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Global Volcanism Program | Image GVP-10540

The deep blue waters of 6-km-wide Mashu caldera are seen here from its western rim. The small island of Kamuishu in the center of Lake Mashu (right-center) is the tip of a mostly submerged lava dome. Mashu is a Holocene caldera of a volcano constructed on the ESE rim of the Kussharo caldera. Following caldera collapse, Kamuinupuri (whose lower flanks are visible at the far right) formed beginning about 4,000 years ago.  Copyrighted photo by Shun Nakano, 2001 (Japanese Quaternary Volcanoes database, RIODB, http://riodb02.ibase.aist.go.jp/strata/VOL_JP/EN/index.htm and Geol Surv Japan, AIST, http://www.gsj.jp/).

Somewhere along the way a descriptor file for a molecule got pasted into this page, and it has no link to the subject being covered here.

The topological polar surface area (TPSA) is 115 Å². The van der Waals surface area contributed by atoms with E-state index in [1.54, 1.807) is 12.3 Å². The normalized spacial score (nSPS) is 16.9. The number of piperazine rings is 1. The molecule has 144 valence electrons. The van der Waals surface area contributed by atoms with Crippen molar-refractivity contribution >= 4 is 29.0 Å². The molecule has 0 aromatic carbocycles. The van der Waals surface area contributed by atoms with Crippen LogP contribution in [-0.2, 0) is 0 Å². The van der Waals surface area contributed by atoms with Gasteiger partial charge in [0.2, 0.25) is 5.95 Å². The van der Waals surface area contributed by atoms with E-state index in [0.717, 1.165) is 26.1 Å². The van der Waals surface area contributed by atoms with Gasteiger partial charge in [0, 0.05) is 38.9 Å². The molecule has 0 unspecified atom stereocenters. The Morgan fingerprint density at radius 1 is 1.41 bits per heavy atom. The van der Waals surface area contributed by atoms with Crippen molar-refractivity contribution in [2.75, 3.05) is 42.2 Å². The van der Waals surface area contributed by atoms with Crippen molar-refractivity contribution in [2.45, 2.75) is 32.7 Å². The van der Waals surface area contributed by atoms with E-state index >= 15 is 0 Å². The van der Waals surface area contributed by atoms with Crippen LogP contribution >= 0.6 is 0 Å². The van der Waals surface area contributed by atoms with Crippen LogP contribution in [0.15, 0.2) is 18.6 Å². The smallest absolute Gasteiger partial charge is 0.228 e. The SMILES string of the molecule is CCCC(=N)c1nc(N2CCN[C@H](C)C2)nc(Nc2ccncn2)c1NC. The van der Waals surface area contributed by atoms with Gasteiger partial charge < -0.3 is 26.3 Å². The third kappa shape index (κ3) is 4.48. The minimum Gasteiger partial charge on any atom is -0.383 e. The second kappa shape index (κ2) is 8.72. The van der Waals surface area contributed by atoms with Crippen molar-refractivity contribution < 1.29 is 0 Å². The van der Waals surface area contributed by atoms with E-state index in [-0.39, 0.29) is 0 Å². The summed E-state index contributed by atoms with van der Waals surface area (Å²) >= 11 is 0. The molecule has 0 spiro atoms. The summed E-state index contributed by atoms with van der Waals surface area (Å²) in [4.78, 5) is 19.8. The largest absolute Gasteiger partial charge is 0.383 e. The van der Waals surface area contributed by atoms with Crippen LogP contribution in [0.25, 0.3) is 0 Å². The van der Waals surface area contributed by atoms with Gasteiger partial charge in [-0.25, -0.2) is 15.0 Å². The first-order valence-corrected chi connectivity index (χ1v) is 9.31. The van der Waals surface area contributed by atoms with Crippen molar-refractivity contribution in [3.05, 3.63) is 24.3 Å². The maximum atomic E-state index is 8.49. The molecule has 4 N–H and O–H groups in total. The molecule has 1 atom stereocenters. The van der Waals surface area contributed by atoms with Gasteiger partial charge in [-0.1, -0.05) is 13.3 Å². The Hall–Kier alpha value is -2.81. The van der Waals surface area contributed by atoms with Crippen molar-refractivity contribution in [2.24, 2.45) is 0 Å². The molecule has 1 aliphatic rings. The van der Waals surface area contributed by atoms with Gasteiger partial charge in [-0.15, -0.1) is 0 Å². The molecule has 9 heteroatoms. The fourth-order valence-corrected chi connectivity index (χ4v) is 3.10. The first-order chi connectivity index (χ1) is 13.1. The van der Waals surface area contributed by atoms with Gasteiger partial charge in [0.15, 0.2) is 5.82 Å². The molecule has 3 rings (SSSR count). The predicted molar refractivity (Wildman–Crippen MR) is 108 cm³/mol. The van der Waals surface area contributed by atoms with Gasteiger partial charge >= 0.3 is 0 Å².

The deep blue waters of 6-km-wide Mashu caldera are seen here from its western rim. The small island of Kamuishu in the center of Lake Mashu (right-center) is the tip of a mostly submerged lava dome. Mashu is a Holocene caldera of a volcano constructed on the ESE rim of the Kussharo caldera. Following caldera collapse, Kamuinupuri (whose lower flanks are visible at the far right) formed beginning about 4,000 years ago.

Copyrighted photo by Shun Nakano, 2001 (Japanese Quaternary Volcanoes database, RIODB, http://riodb02.ibase.aist.go.jp/strata/VOL_JP/EN/index.htm and Geol Surv Japan, AIST, http://www.gsj.jp/).

Keywords: caldera | lake | lava dome


Mashu